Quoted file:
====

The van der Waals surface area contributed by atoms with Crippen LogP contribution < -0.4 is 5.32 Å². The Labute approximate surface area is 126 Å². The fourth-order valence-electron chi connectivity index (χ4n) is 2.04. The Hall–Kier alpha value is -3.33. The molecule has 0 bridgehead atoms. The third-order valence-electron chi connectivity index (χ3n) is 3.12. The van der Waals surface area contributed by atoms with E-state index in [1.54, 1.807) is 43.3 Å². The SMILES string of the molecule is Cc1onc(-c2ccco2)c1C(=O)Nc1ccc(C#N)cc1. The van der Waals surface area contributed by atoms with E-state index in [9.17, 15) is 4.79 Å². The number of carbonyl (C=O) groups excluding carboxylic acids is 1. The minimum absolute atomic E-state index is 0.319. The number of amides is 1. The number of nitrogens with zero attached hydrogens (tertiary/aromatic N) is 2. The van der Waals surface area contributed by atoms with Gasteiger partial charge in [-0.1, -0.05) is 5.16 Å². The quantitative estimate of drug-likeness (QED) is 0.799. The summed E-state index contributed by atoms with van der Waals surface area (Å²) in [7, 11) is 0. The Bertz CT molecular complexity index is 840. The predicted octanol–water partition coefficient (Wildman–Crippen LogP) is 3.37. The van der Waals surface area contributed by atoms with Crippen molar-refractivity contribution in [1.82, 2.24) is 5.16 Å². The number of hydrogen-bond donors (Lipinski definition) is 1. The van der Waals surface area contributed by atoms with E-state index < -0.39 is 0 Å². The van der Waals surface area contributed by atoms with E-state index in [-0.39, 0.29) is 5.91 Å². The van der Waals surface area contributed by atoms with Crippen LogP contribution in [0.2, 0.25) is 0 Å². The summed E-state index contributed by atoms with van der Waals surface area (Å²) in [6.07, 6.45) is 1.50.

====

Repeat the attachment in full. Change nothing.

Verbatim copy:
The van der Waals surface area contributed by atoms with Crippen LogP contribution < -0.4 is 5.32 Å². The Labute approximate surface area is 126 Å². The fourth-order valence-electron chi connectivity index (χ4n) is 2.04. The Hall–Kier alpha value is -3.33. The molecule has 0 bridgehead atoms. The third-order valence-electron chi connectivity index (χ3n) is 3.12. The van der Waals surface area contributed by atoms with E-state index in [1.54, 1.807) is 43.3 Å². The SMILES string of the molecule is Cc1onc(-c2ccco2)c1C(=O)Nc1ccc(C#N)cc1. The van der Waals surface area contributed by atoms with E-state index in [9.17, 15) is 4.79 Å². The number of carbonyl (C=O) groups excluding carboxylic acids is 1. The minimum absolute atomic E-state index is 0.319. The number of amides is 1. The number of nitrogens with zero attached hydrogens (tertiary/aromatic N) is 2. The van der Waals surface area contributed by atoms with Gasteiger partial charge in [-0.1, -0.05) is 5.16 Å². The quantitative estimate of drug-likeness (QED) is 0.799. The summed E-state index contributed by atoms with van der Waals surface area (Å²) in [7, 11) is 0. The Bertz CT molecular complexity index is 840. The predicted octanol–water partition coefficient (Wildman–Crippen LogP) is 3.37. The van der Waals surface area contributed by atoms with Crippen molar-refractivity contribution in [1.82, 2.24) is 5.16 Å². The number of hydrogen-bond donors (Lipinski definition) is 1. The van der Waals surface area contributed by atoms with E-state index < -0.39 is 0 Å². The van der Waals surface area contributed by atoms with E-state index in [-0.39, 0.29) is 5.91 Å². The van der Waals surface area contributed by atoms with Crippen LogP contribution in [0.2, 0.25) is 0 Å². The summed E-state index contributed by atoms with van der Waals surface area (Å²) in [6.07, 6.45) is 1.50.